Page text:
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help identify this pistol

3901 Views 9 Replies 7 Participants Last post by  PJ999
Picked this pistol up in a package deal and can't figure out what I have. It appears to be a luger or a P38 type but there is no manufacturer name that I can find. Appears to be a 9mm. Any help with manufacturer and value would be greatly appreciated. Thanks, Paul Baker
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Japanese or Chinese military, WWII era would be my best guess.
Not in the same league with German Luger
Japanese Type 94 Nambu

"Nambu Type 94 pistol was adopted by Imperial Japanese Army in 1934 (year 2594 of the contemporary Japanese calendar). It was developed to complement and eventually replace the older Type 14 Nambu pistol in military service, but limited industrial capabilities of the Imperial Japan didn't let it happen. Originally only a marginally adequate pistol, by the end of WW2 the Type 94 pistol evolved into the one of the worst military sidearms of the period, due to severely deteriorated quality of materials and workmanship, used in production of this gun. Late production examples of this gun can be simply unsafe to fire, and even the early production guns, which were made to more or less high standards of fit and finish, had some undesirable and unsafe features, such as exposed trigger bar, which can cause unintended discharges if the loaded and cocked gun is handled improperly or carelessly. Total production of these pistols between 1934 and 1945 is estimated at 65 - 70 thousands guns.

Nambu Type 94 pistol is short recoil operated, locked breech weapon. To lock the barrel and slide during early stages of recoil, it employs a vertically sliding locking block, which is installed below the breech part of the barrel and allowed to rise and fall for short distance within its guiding cut. The locking block projects to both sides from the barrel, to engage cuts made on the underside of the slide. When parts are in battery, the locking block is forced up by sloped surface on the frame, locking the slide to the barrel. Upon recoil, the sloped surface in the frame allows the locking block to slip down, disengaging from the slide and unlocking it. The breech block (bolt) is made as a separate item and removable attached to the slide by a cross-bolt. The trigger is of single action type, with internal (concealed) hammer. Manual safety lever is located at the left side of the frame, above and to the rear of the grip panel. The single stack box magazine has capacity of just 6 rounds, magazine release button is located at the base of the trigger guard."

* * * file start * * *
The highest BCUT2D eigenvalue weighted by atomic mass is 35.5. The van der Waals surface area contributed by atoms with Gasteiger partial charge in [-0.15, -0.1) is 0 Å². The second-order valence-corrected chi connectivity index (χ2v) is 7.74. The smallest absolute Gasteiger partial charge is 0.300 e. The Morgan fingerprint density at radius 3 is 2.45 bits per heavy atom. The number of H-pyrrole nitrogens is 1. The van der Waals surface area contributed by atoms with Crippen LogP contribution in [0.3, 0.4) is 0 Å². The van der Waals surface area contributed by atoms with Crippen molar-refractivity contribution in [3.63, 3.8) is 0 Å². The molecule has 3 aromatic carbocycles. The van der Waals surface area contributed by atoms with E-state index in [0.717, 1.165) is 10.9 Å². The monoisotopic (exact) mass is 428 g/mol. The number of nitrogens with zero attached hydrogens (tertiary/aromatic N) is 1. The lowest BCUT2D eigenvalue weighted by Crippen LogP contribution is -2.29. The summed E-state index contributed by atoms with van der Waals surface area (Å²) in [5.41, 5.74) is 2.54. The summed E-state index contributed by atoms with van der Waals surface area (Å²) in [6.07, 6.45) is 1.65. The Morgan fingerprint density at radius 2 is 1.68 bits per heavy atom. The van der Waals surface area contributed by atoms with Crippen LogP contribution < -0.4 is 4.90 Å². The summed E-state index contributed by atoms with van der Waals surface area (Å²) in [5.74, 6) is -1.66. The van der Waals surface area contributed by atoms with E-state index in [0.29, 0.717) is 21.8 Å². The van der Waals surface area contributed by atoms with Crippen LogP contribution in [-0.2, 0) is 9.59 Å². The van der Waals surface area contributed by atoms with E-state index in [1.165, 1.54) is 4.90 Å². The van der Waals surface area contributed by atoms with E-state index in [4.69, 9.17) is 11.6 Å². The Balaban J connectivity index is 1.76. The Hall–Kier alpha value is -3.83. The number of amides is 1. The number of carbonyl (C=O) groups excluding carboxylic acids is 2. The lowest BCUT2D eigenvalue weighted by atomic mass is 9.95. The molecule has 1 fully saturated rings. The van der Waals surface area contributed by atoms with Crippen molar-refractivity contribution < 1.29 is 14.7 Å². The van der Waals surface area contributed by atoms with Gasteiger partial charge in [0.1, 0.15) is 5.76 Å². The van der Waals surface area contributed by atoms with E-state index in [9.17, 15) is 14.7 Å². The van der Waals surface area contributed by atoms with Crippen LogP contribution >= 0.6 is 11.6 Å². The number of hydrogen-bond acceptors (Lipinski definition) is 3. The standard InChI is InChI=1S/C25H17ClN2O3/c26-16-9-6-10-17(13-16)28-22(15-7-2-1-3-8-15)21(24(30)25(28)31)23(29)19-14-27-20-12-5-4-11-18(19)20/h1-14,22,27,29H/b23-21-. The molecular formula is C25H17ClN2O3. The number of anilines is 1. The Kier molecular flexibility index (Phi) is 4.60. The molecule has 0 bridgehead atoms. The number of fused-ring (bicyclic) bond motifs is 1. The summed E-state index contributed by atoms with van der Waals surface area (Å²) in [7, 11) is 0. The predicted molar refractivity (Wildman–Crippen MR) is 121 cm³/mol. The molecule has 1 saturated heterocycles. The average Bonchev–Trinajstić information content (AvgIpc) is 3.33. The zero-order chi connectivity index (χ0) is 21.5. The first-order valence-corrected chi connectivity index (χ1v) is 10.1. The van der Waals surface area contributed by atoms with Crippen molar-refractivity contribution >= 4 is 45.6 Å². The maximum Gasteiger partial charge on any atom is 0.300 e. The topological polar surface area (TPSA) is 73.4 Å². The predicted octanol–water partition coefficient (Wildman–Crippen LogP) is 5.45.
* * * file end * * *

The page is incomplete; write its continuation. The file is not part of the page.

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Yup. Type 94 Nambu "Suicide Special"

"The gun became notorious for a design flaw that allowed it to be fired with a round in the chamber by pressing the exposed trigger bar on the left-hand side of the receiver."

One of the ugliest guns ever made.
Thnanks to all for the info and sites. Exact match. How about the holster, clearly marked P38 and dated with markings. Any info?? Any value?? Thanks again, Paul
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worth more than the gun
The holster is for a German Walther P-38, the pistol that replaced the German Luger P-08 as the standard German military issue sidearm when it proved to be chaeaper to manufacture and more reliable in combat than the P-08 as the Luger was very finicky about the cleanliness of the ammunition fed it while the
P-38 didn't much care, it shot them all. This pistol was actually designated "HP-38", meaning "Heeres Pistole", as the German word for army is "Heeres". Look closely and you will see the "winged haeken-cruz", the standard Nazi ID of winged-swastika.

Zardozforty, don't, under any circumsatnces shoot ot allow anyone else to shoot that rifle you have. It sounds as if you have a prime example of a Type-99 "Last Ditcher". These were the last gasp efforts of the japs to build rifles and the receivers are cast, not milled or forged and have hit-or-miss heat-treating.
Holster definitely has value to WWII P38 collectors. There's a glut of postwar P38, P1 and P4 holsters, but WWII holsters, especially brown, are in short supply.
Thanks all,info was very helpful. Paul Baker
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